Several small streams draining the sandstone on the west side of Beacon Hill sink underground on meeting the limestone near Croscombe forming several caves in the area, the largest of which is Thrupe Lane Swallet, similar to Rhino Rift in that it is rather vertical in nature.

There are no large caves on eastern Mendip, although streams draining the eastern flank of Beacon Hill have formed a few systems as they flow off the sandstone on to the limestone, close to Stoke St. Michael.  The largest of these is Stoke Lane Slocker at over 2km long.  In Fairy Cave Quarry, quarrying intersected several caves, including two very well decorated passages, the Shatter and Withyhill Caves, which together with the four neighbouring caves make a total of 4.5km of passage in the Fairy Cave system.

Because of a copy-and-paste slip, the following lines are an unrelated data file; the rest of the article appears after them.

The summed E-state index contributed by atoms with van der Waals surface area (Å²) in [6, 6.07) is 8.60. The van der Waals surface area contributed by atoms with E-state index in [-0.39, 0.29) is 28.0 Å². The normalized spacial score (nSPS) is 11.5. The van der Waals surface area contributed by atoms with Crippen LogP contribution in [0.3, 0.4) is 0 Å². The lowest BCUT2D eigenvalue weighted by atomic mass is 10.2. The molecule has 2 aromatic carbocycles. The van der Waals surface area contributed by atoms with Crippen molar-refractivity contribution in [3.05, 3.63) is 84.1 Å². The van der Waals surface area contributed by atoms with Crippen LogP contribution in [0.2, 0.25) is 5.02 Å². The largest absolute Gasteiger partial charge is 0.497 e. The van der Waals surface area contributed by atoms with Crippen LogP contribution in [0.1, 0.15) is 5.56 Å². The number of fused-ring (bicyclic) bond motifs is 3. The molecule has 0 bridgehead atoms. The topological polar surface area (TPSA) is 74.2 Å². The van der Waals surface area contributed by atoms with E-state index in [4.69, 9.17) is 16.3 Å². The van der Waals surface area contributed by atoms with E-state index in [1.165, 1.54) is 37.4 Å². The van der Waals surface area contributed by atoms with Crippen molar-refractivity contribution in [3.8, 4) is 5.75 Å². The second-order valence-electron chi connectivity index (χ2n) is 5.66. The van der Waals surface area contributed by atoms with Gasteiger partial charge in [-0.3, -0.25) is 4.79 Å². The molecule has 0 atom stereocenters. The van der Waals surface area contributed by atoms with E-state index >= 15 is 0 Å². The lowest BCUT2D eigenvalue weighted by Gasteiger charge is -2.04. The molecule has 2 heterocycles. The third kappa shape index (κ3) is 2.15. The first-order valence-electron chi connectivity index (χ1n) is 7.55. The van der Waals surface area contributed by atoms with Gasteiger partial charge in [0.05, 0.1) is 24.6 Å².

Other outlying cave systems in the Somerset area (mentioned in “Mendip Underground”) include: Holwell Cavern, in Devonian Limestone in the Quantock Hills near Taunton; Quaking House Cave in the Brendon Hills; Pen Park Hole at Southmead in Bristol; the Bath Stone mines to the south and east of Bath; and the large complex of Box Freestone quarries at Box in Wiltshire.